Thursday, December 20, 2012

Christmas Gifts

Let me just say that I LOVE getting and giving books for Christmas and for years, because I owned a bookstore, I never got any. (I mean, other than the hundreds I bought myself!) I no longer own a bookstore but still I get very few books, probably because I read so much no one dares get me anything.

Although last year for my birthday my husband bought me My Last Supper by Melanie Dunea. It's a great coffee table book if you love food as much as I do (which comes in a very close second to books, so books about food are always an excellent thing in my mind). It's a really beautiful, if not slightly morbid, collection of chef's and other foodies' imagined last meal, complete with recipes.

I love giving books. It may be a little late for this but you can always scurry out to your local bookstore and see if they have these titles:

For kids and tweens: The boxed set (if you can find it) of The Chronicles of Narnia. I still remember getting it for Christmas from my mother's cousin--I must have been about seven. I remember burrowing under my covers and reading the whole set start to finish, and then reading it again. Maybe this isn't the hottest new thing kids are into, but if you've got a kid who loves fantasy-type books and they haven't read it, I'd bet it would be well-received.

For my mom: I like a well-written mystery, one that is character-driven and not too gory. I like Julia Spencer-Fleming's series which start with In the Bleak Midwinter.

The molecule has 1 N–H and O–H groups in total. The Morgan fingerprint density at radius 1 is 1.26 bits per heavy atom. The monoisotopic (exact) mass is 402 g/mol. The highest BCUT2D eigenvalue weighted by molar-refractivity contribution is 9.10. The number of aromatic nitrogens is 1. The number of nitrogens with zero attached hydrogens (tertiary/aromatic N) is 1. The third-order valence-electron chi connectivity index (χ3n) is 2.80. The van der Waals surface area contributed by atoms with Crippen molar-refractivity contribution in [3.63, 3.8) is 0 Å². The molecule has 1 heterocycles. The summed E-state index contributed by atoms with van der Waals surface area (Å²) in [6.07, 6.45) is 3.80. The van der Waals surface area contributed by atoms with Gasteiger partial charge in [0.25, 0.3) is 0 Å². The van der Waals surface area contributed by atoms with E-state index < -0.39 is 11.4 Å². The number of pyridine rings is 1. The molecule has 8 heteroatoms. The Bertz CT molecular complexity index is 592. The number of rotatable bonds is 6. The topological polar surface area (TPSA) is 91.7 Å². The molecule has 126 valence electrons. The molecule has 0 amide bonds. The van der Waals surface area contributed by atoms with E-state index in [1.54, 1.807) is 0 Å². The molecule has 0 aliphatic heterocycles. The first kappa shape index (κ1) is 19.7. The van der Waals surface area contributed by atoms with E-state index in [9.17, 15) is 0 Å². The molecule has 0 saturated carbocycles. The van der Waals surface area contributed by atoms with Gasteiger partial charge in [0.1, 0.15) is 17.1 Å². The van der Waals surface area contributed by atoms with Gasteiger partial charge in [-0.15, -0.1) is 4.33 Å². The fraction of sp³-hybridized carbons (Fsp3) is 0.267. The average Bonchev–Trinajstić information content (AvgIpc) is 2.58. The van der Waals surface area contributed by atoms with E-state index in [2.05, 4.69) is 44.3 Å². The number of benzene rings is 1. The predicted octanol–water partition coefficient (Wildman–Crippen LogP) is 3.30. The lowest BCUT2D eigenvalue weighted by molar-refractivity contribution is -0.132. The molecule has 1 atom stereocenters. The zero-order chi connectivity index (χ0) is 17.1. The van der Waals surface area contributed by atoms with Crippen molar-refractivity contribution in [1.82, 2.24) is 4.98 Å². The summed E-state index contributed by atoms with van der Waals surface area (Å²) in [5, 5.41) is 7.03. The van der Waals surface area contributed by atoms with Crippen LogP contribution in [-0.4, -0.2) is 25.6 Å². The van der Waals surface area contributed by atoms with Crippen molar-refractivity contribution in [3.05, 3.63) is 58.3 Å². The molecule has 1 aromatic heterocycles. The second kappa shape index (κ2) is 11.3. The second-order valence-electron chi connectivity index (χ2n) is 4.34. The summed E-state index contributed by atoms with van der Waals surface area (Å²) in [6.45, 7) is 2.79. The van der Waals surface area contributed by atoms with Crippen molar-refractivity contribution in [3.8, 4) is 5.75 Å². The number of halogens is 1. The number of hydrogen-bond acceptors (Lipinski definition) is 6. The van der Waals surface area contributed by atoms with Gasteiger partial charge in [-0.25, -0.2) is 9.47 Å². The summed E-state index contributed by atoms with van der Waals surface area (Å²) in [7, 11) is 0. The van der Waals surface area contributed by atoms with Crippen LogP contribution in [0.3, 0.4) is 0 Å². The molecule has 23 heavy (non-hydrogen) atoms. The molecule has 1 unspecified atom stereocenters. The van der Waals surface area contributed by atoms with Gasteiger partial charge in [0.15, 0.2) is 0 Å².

For my husband: Who likes true-crime stuff, I like Howie Carr's The Brother's Bulger. About Whitey and his gang, it's a great read.

For anyone who likes to cook: My favorite, most-used cookbook is The Joy of Cooking. You can't go wrong with a classic.

Speaking of which, I would give a classic like To Kill a Mockingbird or Middlemarch to just about anyone.

And if you know someone who writes, or wants to write, my favorite is by far Anne Lamott's Bird by Bird.

I'm sure I'm forgetting many of my favorites to give and get. I'd love to hear your suggestions!

Of course, a gift certificate to your local bookstore is always good, too!

Wednesday, November 14, 2012

Reading like crazy

Between vacation (many hours on a plane) and required reading for my MFA, I have been reading like crazy. Devouring books. Ignoring all else, including housework, which I often use as a distraction from writing. But, truth be told, I enjoy reading more than I enjoy writing (until I get to that really golden writing spot where things start to come together) so all this reading isn't really suffering for me--and it's been good stuff: